The Relationship of Oral Health Literacy and Self-Efficacy With Oral Health Status and Dental Neglect

Department of Pediatric Dentistry, University of North Carolina, Chapel Hill, NC, USA.
American Journal of Public Health (Impact Factor: 4.55). 10/2011; 102(5):923-9. DOI: 10.2105/AJPH.2011.300291
Source: PubMed


We examined the associations of oral health literacy (OHL) with oral health status (OHS) and dental neglect (DN), and we explored whether self-efficacy mediated or modified these associations.
We used interview data collected from 1280 female clients of the Special Supplemental Nutrition Program for Women, Infants and Children from 2007 to 2009 as part of the Carolina Oral Health Literacy Project. We measured OHL with a validated word recognition test (REALD-30), and we measured OHS with the self-reported National Health and Nutrition Examination Survey item. Analyses used descriptive, bivariate, and multivariate methods.
Less than one third of participants rated their OHS as very good or excellent. Higher OHL was associated with better OHS (for a 10-unit REALD increase: multivariate prevalence ratio = 1.29; 95% confidence interval = 1.08, 1.54). OHL was not correlated with DN, but self-efficacy showed a strong negative correlation with DN. Self-efficacy remained significantly associated with DN in a fully adjusted model that included OHL.
Increased OHL was associated with better OHS but not with DN. Self-efficacy was a strong correlate of DN and may mediate the effects of literacy on OHS.

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    • "This is contrary to some other studies conducted in an urban dental setting (2). Limited understanding of oral health information can lead to poor oral health status and dental neglect (21). "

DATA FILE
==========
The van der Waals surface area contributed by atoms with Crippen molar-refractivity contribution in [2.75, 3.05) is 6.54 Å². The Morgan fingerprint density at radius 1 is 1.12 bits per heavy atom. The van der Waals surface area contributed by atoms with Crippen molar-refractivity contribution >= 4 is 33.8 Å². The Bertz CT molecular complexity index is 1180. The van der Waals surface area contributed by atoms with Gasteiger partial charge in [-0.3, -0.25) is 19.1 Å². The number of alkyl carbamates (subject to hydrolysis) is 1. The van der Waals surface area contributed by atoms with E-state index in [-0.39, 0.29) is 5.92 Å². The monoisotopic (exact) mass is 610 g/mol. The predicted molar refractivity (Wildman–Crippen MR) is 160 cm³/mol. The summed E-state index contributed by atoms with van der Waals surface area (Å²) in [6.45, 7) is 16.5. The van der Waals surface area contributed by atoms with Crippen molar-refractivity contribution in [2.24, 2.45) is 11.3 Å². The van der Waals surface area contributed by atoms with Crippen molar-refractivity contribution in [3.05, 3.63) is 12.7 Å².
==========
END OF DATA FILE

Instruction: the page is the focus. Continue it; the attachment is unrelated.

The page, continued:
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    ABSTRACT: Background Limited health literacy among adults is one of the many barriers to better oral health outcomes. It is not uncommon to find people who consider understanding oral health information a challenge. Therefore, the present study assessed oral health literacy among clients visiting Gian Sagar Dental College and Hospital, Rajpura. Materials and Methods A cross-sectional study was conducted on 450participants who visited the Out Patient Department (OPD) of Gian Sagar Dental College and Hospital for a period of two months (Nov–Dec, 2013). A questionnaire was given to each of the participants. Oral health literacy was graded on a 12-point Likert scale based on the total score. Oral Health Literacy of the participants was assessed as low, medium and high on the basis of responses. Statistical analysis was done using SPSS-15 statistical package. ANOVA and Student t-test were used to do comparisons between groups. Results Low oral health literacy scores were reported in 60.2% (271) participants. More than 60% of the study participants had knowledge about dental terms such as ‘dental caries,’ and ‘oral cancer.’ Only 22% of the graduates had a high literacy score. Mean oral health literacy score according to educational qualification was statistically significant (p<0.05), whereas there was no significant difference in terms of age and gender (p>0.05). Conclusion The majority of the participants had low literacy scores. There is a need to address these problems especially among rural population by health care providers and the government.
    Ethiopian journal of health sciences 07/2014; 24(3):261-8. DOI:10.4314/ejhs.v24i3.10
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    • "An accumulating body of evidence links low OHL with worse oral health outcomes such as oral health status [22,23], dental neglect [24] as well as sporadic dental attendance [25]. In a investigation among a group of Indigenous Australians, Parker and Jamieson [26] found that although low OHL was not associated with self-reported oral health status, it was associated with increased prevalence of OHIP-14 impacts (proportion of items reported fairly/very often). "